• Pay tax at interest rate of 22, without availing any exemptions or deductions, MAT won’t be applicable
  • Pay tax at interest rate of 25% after availing exemptions or deductions laid out in the above section. MAT at interest rate of 15% is  going to be made applicable

Challenges to startups due to covid19 and reliefs by Government.

India was already facing an economic slowdown since 2008 and the breakdown in the supply chain by not able to communicate with the vendors in the red zone area has turned out to be a big challenge for not only for startups but also for big companies, which has raised serious concerns about their survival during this pandemic. 

Startups are under a high financial stress due to the COVID19 crisis. Hotel, Food, Transport and Aviation industry are having a hard time during this pandemic. However, online educational companies and video conferencing companies, online food delivery companies as well as medicine delivery startups are booming. 

The new rules announced by the Finance Minister in the Union Budget Speech 2020 came in as a relief to many startups and organizations stressed over the compliance issue.  

Relaxation in tax payments for start ups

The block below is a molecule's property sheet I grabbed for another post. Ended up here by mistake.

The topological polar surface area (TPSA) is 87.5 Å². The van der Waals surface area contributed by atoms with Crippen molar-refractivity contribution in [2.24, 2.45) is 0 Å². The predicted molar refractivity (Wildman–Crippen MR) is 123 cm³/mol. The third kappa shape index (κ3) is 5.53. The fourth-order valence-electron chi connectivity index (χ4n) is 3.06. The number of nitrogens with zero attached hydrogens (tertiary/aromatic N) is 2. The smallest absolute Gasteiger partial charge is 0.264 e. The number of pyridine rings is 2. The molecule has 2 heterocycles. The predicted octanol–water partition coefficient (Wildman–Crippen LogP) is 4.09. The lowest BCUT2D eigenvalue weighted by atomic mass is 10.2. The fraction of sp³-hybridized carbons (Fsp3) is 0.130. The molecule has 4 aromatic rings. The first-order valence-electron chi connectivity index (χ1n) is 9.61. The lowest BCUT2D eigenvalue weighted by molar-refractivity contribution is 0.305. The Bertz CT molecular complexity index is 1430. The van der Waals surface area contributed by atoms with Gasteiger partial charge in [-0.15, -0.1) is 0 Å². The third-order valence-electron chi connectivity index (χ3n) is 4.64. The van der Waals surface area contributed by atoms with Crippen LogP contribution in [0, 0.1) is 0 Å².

Finance Minister Nirmala Sitharaman announced certain regulatory changes on COVID19 relief. They are: 

  • Tax on Employee Stock Action Plan (ESoP) for the employees has been Deferred for five years or when the employees sell their shares or they leave the entity, whichever is earlier.
  • Turnover limit of an entity extended to 100 crore than the earlier 25 crore.
  • Period of eligibility of a company has been raised to 10 years from the existing 7 years.
  • The finance minister proposed the setting up of an Investment Clearance Cell for entrepreneurs in order to provide end to end facilitation and support and create opportunity for the youth. The cell would also act as a Pre- investment advisory.
  • Formulation of National Seed Fund Scheme.
  • Moratorium has been issued for MCA registration from 1st of April 2020 till 31st September 2020.
  • No additional fees for late filings.
  • The mandatory requirement of holding Board meetings have been relaxed for 60 days period which will be applicable for the next 2 quarters.

DPIIT and Startup India also launched a competition ‘United Against COVID-19 Innovation Challenge’ to seek innovative technologies and solutions to tackle the Covid19 crisis.